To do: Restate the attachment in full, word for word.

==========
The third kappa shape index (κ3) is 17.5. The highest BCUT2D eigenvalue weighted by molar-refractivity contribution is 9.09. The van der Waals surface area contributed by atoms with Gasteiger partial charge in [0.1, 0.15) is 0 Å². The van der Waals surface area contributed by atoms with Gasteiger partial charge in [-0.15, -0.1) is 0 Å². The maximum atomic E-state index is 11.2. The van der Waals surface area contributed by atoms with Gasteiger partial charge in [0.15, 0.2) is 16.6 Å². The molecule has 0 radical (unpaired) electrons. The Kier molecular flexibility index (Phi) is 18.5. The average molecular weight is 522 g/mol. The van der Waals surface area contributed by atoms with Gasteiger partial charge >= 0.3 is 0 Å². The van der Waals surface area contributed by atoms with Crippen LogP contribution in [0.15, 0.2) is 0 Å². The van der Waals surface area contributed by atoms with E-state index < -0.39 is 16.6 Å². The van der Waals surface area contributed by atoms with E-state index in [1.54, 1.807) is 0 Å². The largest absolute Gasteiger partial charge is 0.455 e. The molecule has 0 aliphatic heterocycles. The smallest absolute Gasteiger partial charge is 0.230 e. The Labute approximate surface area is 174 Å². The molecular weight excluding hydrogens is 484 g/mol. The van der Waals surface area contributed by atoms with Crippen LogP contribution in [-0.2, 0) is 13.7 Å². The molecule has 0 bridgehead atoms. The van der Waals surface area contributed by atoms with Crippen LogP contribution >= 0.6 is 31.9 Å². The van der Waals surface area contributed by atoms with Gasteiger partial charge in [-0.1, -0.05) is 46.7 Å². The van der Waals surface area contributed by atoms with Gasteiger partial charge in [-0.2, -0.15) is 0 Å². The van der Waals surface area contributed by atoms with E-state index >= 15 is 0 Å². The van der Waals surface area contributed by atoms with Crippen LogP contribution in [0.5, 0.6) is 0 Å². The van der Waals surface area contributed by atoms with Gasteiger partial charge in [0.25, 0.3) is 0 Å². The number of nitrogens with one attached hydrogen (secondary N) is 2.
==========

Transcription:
The third kappa shape index (κ3) is 17.5. The highest BCUT2D eigenvalue weighted by molar-refractivity contribution is 9.09. The van der Waals surface area contributed by atoms with Gasteiger partial charge in [0.1, 0.15) is 0 Å². The van der Waals surface area contributed by atoms with Gasteiger partial charge in [-0.15, -0.1) is 0 Å². The maximum atomic E-state index is 11.2. The van der Waals surface area contributed by atoms with Gasteiger partial charge in [0.15, 0.2) is 16.6 Å². The molecule has 0 radical (unpaired) electrons. The Kier molecular flexibility index (Phi) is 18.5. The average molecular weight is 522 g/mol. The van der Waals surface area contributed by atoms with Gasteiger partial charge >= 0.3 is 0 Å². The van der Waals surface area contributed by atoms with Crippen LogP contribution in [0.15, 0.2) is 0 Å². The van der Waals surface area contributed by atoms with E-state index < -0.39 is 16.6 Å². The van der Waals surface area contributed by atoms with E-state index in [1.54, 1.807) is 0 Å². The largest absolute Gasteiger partial charge is 0.455 e. The molecule has 0 aliphatic heterocycles. The smallest absolute Gasteiger partial charge is 0.230 e. The Labute approximate surface area is 174 Å². The molecular weight excluding hydrogens is 484 g/mol. The van der Waals surface area contributed by atoms with Crippen LogP contribution in [-0.2, 0) is 13.7 Å². The molecule has 0 bridgehead atoms. The van der Waals surface area contributed by atoms with Crippen LogP contribution >= 0.6 is 31.9 Å². The van der Waals surface area contributed by atoms with Gasteiger partial charge in [-0.1, -0.05) is 46.7 Å². The van der Waals surface area contributed by atoms with Gasteiger partial charge in [-0.2, -0.15) is 0 Å². The van der Waals surface area contributed by atoms with E-state index >= 15 is 0 Å². The van der Waals surface area contributed by atoms with Crippen LogP contribution in [0.5, 0.6) is 0 Å². The van der Waals surface area contributed by atoms with Gasteiger partial charge in [0.25, 0.3) is 0 Å². The number of nitrogens with one attached hydrogen (secondary N) is 2.